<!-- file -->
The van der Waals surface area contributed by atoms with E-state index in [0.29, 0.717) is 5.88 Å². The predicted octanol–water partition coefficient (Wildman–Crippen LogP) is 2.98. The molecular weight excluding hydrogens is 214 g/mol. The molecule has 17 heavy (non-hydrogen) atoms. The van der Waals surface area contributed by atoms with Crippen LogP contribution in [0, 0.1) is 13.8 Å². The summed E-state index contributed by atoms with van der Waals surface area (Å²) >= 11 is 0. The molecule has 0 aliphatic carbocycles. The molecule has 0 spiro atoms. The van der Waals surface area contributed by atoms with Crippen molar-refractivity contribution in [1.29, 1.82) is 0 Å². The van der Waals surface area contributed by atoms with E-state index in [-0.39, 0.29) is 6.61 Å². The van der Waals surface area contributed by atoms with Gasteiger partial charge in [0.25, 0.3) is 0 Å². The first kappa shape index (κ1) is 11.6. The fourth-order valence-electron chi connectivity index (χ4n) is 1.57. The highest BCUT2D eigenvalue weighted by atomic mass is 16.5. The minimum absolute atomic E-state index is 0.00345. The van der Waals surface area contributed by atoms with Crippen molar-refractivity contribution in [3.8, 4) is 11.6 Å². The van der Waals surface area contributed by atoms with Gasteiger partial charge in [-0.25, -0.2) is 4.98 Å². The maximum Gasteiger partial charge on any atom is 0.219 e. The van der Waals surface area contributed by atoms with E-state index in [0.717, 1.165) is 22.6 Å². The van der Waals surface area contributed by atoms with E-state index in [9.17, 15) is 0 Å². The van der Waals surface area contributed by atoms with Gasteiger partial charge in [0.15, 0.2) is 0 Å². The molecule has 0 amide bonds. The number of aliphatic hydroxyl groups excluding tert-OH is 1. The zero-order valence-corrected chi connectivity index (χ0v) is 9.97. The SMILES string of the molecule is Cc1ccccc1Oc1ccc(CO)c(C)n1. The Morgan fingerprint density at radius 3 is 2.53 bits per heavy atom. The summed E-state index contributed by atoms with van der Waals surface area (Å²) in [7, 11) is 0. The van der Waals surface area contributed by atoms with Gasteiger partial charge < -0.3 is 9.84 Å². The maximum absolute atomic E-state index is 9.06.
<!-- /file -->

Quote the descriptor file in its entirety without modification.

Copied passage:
The van der Waals surface area contributed by atoms with E-state index in [0.29, 0.717) is 5.88 Å². The predicted octanol–water partition coefficient (Wildman–Crippen LogP) is 2.98. The molecular weight excluding hydrogens is 214 g/mol. The molecule has 17 heavy (non-hydrogen) atoms. The van der Waals surface area contributed by atoms with Crippen LogP contribution in [0, 0.1) is 13.8 Å². The summed E-state index contributed by atoms with van der Waals surface area (Å²) >= 11 is 0. The molecule has 0 aliphatic carbocycles. The molecule has 0 spiro atoms. The van der Waals surface area contributed by atoms with Crippen molar-refractivity contribution in [1.29, 1.82) is 0 Å². The van der Waals surface area contributed by atoms with E-state index in [-0.39, 0.29) is 6.61 Å². The van der Waals surface area contributed by atoms with Gasteiger partial charge in [0.25, 0.3) is 0 Å². The first kappa shape index (κ1) is 11.6. The fourth-order valence-electron chi connectivity index (χ4n) is 1.57. The highest BCUT2D eigenvalue weighted by atomic mass is 16.5. The minimum absolute atomic E-state index is 0.00345. The van der Waals surface area contributed by atoms with Crippen molar-refractivity contribution in [3.8, 4) is 11.6 Å². The van der Waals surface area contributed by atoms with Gasteiger partial charge in [-0.25, -0.2) is 4.98 Å². The maximum Gasteiger partial charge on any atom is 0.219 e. The van der Waals surface area contributed by atoms with E-state index in [0.717, 1.165) is 22.6 Å². The van der Waals surface area contributed by atoms with E-state index in [9.17, 15) is 0 Å². The van der Waals surface area contributed by atoms with Gasteiger partial charge in [0.15, 0.2) is 0 Å². The molecule has 0 amide bonds. The number of aliphatic hydroxyl groups excluding tert-OH is 1. The zero-order valence-corrected chi connectivity index (χ0v) is 9.97. The SMILES string of the molecule is Cc1ccccc1Oc1ccc(CO)c(C)n1. The Morgan fingerprint density at radius 3 is 2.53 bits per heavy atom. The summed E-state index contributed by atoms with van der Waals surface area (Å²) in [7, 11) is 0. The van der Waals surface area contributed by atoms with Gasteiger partial charge < -0.3 is 9.84 Å². The maximum absolute atomic E-state index is 9.06.